In this blog post, Magnus Berg from Mumtaz Integration shares his thoughts on what tools companies, hiring managers and people, in general, can use to bridge the gap between international experienced candidates and 'locals'. This is to open eyes and understand each other's competencies. This is important, especially today when there is a so-called 'talent shortage' on the market. We believe there are talents enough out there, we just have to open up to see the talent!
Successful integration is like tango.
For decades, Sweden has been among the worst in class within OECD in terms of including foreign-borns in working life. Sure, we have received lots of people from outside Europe during the last ten years. And yes, our (too?) high demands for a certain education in most sectors make our labour market quite special. But I guess we can all agree that we are way too slow anyhow, right? I know why.
Have you ever heard a politician or corporate leader address us Swedes, with long roots in this little country, in charge of most decision-making in the workplace? Have you seen any of them turn the spotlight on us and everything we need to learn? Ever? No, I thought not.
By now I and my colleague Mouddar have met and workshopped with more than 5,000 Swedish managers at every level, in all sectors. And it is obvious that the lack of knowledge is huge. Not at all surprising, but yet very aggravating. Next time you are recruiting and sit with say Farah from Syria in an interview (good on you!), imagine that you were a bit acquainted with the Syrian education system, the business life there, possible differences in leadership/workplace culture/ways of communicating/the personal work mandate/social codes - for sure the dialogue would be more fruitful. And the chances that you employ her would increase, right? That is due to your new genuine interest in what she may add to the team and workplace in general, based on her specific experience and skills. Another bonus effect is that you two can easily discuss cultural misunderstandings and possibilities that occur along the way.
Mouddar (left in pic) says hello. Magnus is to the right in the picture.
If you know nothing of the above, here is some simple advice; tell Farah, ”I’m sorry but I don’t know anything about the good sides of your homeland”. Nothing strange about that and, hey, Farah didn’t know much about Sweden when she came here. But it’s still very important that you say it. Because then you can ask all the open questions I’m sure you are curious to know. ”Can you explain your education so I understand, any comparisons to here?”, ”How do you think I would experience working in your homeland?”, ”Your bosses, what were they like?”, ”Tell me about the workplace culture, formal or informal…?”, ”To what extent were you allowed to shape your own work assignments?” etc, etc. You get it, just fire away. Farah is happy to answer, unfortunately, she is used to having questions about her time in Sweden only since that’s what most interviewers can relate to.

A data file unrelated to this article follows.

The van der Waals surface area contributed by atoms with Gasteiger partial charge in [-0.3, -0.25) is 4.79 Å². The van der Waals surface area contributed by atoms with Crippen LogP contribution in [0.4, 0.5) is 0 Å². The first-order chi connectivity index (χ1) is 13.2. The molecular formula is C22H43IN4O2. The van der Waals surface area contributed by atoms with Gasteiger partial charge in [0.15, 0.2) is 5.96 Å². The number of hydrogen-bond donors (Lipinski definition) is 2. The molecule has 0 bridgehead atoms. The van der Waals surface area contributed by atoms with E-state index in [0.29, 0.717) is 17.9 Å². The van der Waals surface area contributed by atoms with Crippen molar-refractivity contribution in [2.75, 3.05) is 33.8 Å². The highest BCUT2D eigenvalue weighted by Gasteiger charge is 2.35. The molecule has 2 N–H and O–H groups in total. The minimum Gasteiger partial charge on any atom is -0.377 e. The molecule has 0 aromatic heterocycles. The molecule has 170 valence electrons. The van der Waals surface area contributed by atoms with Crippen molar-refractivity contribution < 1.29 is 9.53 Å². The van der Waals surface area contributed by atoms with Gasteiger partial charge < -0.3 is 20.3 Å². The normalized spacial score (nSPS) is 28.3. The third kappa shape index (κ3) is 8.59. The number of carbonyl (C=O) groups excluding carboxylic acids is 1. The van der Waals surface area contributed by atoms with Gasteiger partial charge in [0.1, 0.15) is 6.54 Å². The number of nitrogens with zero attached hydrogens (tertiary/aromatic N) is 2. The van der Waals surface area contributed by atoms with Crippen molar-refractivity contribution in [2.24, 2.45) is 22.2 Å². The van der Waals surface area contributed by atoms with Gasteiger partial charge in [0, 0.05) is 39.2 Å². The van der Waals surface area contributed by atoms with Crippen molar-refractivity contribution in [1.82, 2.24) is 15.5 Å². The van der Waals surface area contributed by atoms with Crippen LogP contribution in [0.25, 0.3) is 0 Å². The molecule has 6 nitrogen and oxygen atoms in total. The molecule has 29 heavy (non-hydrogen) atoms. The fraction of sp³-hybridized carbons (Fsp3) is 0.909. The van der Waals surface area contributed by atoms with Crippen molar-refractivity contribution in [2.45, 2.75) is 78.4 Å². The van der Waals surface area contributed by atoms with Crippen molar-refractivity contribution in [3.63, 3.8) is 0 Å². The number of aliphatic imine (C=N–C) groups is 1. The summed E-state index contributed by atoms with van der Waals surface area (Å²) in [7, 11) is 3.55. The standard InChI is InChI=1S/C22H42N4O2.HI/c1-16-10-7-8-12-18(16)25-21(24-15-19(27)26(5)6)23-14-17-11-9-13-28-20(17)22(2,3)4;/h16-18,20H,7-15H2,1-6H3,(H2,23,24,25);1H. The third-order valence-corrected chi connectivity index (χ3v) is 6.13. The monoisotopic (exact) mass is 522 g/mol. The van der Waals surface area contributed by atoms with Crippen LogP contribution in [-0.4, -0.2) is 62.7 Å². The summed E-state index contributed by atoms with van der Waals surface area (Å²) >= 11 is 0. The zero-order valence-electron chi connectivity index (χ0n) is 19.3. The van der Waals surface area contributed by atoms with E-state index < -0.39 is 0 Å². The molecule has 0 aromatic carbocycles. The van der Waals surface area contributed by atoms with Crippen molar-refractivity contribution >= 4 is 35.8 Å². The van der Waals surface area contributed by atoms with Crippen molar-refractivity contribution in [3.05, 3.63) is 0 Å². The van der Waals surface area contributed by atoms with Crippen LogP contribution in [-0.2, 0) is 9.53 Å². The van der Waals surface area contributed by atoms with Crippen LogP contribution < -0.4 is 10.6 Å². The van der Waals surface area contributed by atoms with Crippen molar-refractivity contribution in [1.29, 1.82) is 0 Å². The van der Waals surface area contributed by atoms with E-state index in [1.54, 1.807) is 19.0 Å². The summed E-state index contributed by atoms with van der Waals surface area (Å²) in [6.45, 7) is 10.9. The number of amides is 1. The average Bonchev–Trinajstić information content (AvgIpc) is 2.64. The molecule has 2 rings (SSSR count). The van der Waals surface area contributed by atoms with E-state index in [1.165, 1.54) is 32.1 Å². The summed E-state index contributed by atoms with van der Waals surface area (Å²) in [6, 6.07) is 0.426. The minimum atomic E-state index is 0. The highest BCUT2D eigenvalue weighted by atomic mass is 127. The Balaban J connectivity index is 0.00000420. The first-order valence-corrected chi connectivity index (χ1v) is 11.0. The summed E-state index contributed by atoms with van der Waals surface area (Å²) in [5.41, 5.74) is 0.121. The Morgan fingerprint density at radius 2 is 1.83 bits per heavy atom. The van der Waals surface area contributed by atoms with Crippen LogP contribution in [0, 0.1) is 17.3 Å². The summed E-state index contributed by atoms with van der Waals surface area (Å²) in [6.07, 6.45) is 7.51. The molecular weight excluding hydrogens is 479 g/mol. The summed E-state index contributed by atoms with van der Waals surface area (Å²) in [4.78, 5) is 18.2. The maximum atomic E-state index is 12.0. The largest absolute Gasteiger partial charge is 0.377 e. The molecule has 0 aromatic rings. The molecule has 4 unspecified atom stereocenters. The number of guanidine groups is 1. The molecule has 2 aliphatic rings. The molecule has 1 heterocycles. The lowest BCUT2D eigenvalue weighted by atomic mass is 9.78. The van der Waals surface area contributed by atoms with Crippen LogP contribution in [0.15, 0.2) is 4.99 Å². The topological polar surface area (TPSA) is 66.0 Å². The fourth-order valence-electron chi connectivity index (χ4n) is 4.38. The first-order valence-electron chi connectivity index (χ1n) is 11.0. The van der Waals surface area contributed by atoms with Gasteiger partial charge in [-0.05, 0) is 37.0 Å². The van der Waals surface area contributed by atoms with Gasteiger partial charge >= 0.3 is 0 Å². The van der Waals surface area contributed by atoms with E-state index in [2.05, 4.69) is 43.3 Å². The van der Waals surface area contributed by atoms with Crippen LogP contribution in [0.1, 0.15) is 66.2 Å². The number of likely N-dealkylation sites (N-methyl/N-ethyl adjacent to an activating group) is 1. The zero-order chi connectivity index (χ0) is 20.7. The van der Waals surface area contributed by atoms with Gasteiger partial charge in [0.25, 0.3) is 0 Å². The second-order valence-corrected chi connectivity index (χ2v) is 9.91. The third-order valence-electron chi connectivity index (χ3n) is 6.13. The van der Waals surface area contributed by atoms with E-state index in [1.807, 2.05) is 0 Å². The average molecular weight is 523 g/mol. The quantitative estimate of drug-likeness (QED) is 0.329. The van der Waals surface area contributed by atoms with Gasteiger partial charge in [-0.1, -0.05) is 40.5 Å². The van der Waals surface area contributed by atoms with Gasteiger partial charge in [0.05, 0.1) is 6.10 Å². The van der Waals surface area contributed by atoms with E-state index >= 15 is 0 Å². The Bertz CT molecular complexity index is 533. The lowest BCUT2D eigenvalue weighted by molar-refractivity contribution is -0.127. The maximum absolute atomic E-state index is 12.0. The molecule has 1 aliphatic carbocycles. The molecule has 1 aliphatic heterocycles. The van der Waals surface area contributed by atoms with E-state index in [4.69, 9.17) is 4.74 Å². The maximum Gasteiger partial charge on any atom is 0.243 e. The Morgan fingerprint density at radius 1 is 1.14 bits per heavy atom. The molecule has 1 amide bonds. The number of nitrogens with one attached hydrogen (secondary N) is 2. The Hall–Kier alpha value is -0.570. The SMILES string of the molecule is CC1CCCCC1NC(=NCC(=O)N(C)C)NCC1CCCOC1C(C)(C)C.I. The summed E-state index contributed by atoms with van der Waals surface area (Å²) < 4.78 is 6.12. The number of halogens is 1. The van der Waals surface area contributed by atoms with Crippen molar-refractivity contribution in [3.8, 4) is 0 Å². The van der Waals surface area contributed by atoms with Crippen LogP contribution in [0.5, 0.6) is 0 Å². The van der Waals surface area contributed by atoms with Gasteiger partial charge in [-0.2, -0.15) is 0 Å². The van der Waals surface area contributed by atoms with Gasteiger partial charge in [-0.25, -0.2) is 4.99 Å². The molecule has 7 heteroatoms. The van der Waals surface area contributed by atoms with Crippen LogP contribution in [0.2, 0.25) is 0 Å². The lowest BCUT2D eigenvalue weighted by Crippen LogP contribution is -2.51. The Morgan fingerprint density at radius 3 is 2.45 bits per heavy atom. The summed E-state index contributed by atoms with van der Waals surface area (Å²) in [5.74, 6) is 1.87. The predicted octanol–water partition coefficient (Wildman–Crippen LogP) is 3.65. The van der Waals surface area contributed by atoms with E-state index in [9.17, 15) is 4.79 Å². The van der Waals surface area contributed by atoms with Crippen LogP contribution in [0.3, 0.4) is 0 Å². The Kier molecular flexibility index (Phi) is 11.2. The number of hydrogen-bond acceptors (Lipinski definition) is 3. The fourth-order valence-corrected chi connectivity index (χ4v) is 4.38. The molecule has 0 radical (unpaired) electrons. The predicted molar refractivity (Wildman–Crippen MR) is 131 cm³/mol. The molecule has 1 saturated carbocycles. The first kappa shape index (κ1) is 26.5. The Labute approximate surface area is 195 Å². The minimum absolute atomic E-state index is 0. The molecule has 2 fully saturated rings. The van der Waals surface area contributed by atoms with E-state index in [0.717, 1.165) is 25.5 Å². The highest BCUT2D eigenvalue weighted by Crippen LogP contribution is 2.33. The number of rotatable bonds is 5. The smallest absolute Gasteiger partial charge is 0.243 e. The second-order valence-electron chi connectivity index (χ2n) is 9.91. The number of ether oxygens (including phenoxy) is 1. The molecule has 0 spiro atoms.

So the vast majority of Swedish managers lack these basic insights, which divides them into two alternative approaches. Many think that her competence och experience must be very different, thus of lower quality, and she would never fit in with us.
The other ignorants are solely affected by the media’s reporting of the Syrian war and human disasters. These managers feel sorry for Farah and have the urge to help her, which isn’t an effective purpose. It also creates an unbalanced relationship where Farah’s true assets are out of focus. None of these approaches benefits the speed of integration of foreign competence. On the contrary.Next time you meet someone born and raised, with work experience, in whatever unfamiliar country - use the opportunity! Ask and learn. It’s only tangible insights that change prejudice and preconceived ideas about ”the other one”. Insights about each other’s similarities and differences build mutual respect. This goes for all of us, even the stubborn man in Örebro a few years ago who approached us after a full-day workshop on Intercultural Leadership, ”Thanks, I’ve learned some good things today. But I want you to know, I will never adjust or adapt”. I and Mouddar looked at each other thinking, ”mission accomplished, he just doesn’t know it yet”.
Finally, it’s not only Farah who needs to learn stuff. This goes for Ann-Sofie and Per-Erik as well.
The good old cliché is also valid for successful integration and inclusion - it takes two to tango. So start dancing!
Good luck! / Magnus, Mumtaz Integration
Mouddar says hello.
PS. The true value of diversity is on the inside beyond visual attributes and language, we all know that. The academic name for this is Cognitive Diversity. Let’s get back to this and how you utilise it next time we get in touch. Until then, check out Scott E Page’s seminars on YouTube, he is the guru on the subject.
Examples of Mumtaz workshops and services:
- Hassan and Ann-Sofie at work
- Wider recruitment and effective onboarding
- Cognitive Diversity in practice
- Connecting to relevant networks and door openers
- Talent acquisition among foreign borns in Sweden
- Intercultural Leadership
A huge thank you to Magnus, for the thoughts and insights on this, for us important topic.
Are you interested in learning more on this topic or their services, do not hesitate to reach out to them here: Mumataz integration.